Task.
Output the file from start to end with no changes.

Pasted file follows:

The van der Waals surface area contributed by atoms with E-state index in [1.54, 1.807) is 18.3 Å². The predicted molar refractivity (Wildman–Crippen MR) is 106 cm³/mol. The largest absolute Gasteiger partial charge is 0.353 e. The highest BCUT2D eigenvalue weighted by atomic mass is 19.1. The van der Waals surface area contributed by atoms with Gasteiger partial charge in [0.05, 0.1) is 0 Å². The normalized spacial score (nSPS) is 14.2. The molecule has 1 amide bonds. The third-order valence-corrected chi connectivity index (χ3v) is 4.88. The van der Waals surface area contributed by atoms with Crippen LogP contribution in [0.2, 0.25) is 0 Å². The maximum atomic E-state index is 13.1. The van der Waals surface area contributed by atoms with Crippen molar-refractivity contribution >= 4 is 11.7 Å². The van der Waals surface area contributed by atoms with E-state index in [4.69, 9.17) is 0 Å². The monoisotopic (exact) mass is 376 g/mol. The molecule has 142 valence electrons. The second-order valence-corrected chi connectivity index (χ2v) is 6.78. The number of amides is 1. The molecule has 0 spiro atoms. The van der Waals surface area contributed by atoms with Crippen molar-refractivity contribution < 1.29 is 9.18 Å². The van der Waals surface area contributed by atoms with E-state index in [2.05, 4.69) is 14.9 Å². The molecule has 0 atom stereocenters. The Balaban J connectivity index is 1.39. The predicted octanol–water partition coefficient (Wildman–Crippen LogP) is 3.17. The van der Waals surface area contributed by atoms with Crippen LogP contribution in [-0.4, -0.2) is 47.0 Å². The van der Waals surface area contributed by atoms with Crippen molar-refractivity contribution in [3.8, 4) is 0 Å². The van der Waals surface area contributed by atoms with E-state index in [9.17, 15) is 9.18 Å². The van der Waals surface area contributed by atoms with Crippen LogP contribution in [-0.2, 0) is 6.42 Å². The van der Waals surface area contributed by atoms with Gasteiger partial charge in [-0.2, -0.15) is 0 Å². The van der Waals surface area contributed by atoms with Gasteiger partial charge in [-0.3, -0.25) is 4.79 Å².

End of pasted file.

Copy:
The van der Waals surface area contributed by atoms with E-state index in [1.54, 1.807) is 18.3 Å². The predicted molar refractivity (Wildman–Crippen MR) is 106 cm³/mol. The largest absolute Gasteiger partial charge is 0.353 e. The highest BCUT2D eigenvalue weighted by atomic mass is 19.1. The van der Waals surface area contributed by atoms with Gasteiger partial charge in [0.05, 0.1) is 0 Å². The normalized spacial score (nSPS) is 14.2. The molecule has 1 amide bonds. The third-order valence-corrected chi connectivity index (χ3v) is 4.88. The van der Waals surface area contributed by atoms with Crippen LogP contribution in [0.2, 0.25) is 0 Å². The maximum atomic E-state index is 13.1. The van der Waals surface area contributed by atoms with Crippen molar-refractivity contribution >= 4 is 11.7 Å². The van der Waals surface area contributed by atoms with E-state index in [4.69, 9.17) is 0 Å². The monoisotopic (exact) mass is 376 g/mol. The molecule has 142 valence electrons. The second-order valence-corrected chi connectivity index (χ2v) is 6.78. The number of amides is 1. The molecule has 0 spiro atoms. The van der Waals surface area contributed by atoms with Crippen molar-refractivity contribution < 1.29 is 9.18 Å². The van der Waals surface area contributed by atoms with E-state index in [2.05, 4.69) is 14.9 Å². The molecule has 0 atom stereocenters. The Balaban J connectivity index is 1.39. The predicted octanol–water partition coefficient (Wildman–Crippen LogP) is 3.17. The van der Waals surface area contributed by atoms with Crippen LogP contribution in [-0.4, -0.2) is 47.0 Å². The van der Waals surface area contributed by atoms with Crippen molar-refractivity contribution in [3.8, 4) is 0 Å². The van der Waals surface area contributed by atoms with E-state index in [9.17, 15) is 9.18 Å². The van der Waals surface area contributed by atoms with Crippen LogP contribution in [-0.2, 0) is 6.42 Å². The van der Waals surface area contributed by atoms with Gasteiger partial charge in [-0.2, -0.15) is 0 Å². The van der Waals surface area contributed by atoms with Gasteiger partial charge in [-0.3, -0.25) is 4.79 Å².